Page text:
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In November 2017, the Contraceptive ACCESS bill was signed into law. This landmark legislation strengthened Massachusetts law to ensure access to no-copay birth control while (1) improving access to the full range of contraceptive options and (2) removing existing barriers to care. The Contraceptive ACCESS law is even more important now, during the COVID-19 crisis, as we are all minimizing trips to places like pharmacies. 

Here’s what you need to know about this law and what it means for the contraception options that are available to you: 

1. You should not have to pay a copay, deductible, or any kind of cost sharing for your contraceptive method, whether it’s the pill, an IUD, the ring, or the implant. (Note: Insurers are allowed to require therapeutic equivalents, meaning the generic of a pill or one type of IUD, unless your health care provider demonstrates that you need a particular brand for medical reasons.)

2. If you are taking the pill, using the ring, or using the patch, your insurance should cover a 12-month supply dispensed AT ONCE. In other words, you should get 12 pill packs or 12 months’ worth of rings/patches in a single visit to the pharmacy.

To be eligible for these benefits, you must meet the following requirements:

  • You’re on the birth control pill, patch, or ring.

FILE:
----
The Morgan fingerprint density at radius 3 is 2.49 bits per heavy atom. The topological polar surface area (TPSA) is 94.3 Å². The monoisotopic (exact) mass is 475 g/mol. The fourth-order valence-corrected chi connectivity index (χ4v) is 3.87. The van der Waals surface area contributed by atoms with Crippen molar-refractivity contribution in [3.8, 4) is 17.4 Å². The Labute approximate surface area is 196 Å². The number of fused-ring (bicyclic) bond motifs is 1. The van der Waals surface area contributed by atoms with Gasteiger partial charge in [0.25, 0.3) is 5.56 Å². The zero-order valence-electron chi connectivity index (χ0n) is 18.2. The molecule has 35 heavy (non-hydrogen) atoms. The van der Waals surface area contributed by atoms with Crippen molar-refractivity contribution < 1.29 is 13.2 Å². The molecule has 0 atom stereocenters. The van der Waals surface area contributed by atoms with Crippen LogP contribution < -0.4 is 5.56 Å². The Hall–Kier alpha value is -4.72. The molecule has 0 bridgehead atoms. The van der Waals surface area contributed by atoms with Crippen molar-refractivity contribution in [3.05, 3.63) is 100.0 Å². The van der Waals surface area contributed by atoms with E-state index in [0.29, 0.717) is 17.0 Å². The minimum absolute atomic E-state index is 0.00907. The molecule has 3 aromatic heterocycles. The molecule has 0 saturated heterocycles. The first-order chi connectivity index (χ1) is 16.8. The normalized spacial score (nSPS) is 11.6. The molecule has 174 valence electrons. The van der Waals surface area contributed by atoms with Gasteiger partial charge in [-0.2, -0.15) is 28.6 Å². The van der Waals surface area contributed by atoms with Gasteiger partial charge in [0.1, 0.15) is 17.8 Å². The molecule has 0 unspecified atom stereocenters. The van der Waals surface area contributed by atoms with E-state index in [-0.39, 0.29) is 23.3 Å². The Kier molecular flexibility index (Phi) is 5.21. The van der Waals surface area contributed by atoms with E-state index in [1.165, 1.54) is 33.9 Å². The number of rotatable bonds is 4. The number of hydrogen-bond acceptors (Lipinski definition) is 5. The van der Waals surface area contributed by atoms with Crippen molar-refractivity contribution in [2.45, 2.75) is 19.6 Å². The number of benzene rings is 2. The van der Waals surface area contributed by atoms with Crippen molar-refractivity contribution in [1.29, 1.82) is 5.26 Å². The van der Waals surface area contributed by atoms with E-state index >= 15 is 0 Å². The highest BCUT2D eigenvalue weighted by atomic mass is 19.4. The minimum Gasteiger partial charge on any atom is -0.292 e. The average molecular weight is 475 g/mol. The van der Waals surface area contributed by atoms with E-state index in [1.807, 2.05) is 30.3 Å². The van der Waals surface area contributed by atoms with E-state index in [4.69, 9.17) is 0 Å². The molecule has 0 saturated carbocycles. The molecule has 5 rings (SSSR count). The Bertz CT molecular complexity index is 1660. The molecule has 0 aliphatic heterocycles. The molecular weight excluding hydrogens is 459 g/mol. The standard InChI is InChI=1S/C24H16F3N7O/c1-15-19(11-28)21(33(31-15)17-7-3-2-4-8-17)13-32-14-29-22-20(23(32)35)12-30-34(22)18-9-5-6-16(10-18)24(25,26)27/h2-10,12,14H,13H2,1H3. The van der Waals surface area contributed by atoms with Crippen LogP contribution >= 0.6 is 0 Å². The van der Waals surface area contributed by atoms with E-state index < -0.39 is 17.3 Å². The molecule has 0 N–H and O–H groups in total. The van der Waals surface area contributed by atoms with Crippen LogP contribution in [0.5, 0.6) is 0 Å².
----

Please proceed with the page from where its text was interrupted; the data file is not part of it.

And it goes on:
• You have been on one specific brand of contraception for more than 3 months.
  • You’re planning on continuing to use this form of birth control for at least the next 12 months.
  • You have health insurance (including MassHealth, insurance acquired through the Massachusetts Health Connector, private insurance, or insurance through your employer)
  • For those who receive health insurance through your employer: your employer does not self-insure. Your Human Resources department will know if your employer self-insures.
    • If your employer self-insures, that means they take on the risk, cost and underwriting of health insurance to their employees. When self-insuring, an employer pays each time an employee makes a claim instead of paying a premium to an insurer. It is common for employers with hundreds of employees to self-insure.

Are you having trouble accessing this benefit? If so, please let us know by filling out this form

3. Your insurance is required to cover emergency contraception bought over the counter. Call your local pharmacy beforehand to make sure they are able to process insurance coverage for over the counter emergency contraception. Please email if you have any problem accessing this benefit.

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We fight for a future that includes access to all reproductive health care no matter your zip code or employer. Massachusetts must lead the charge. Are you with us?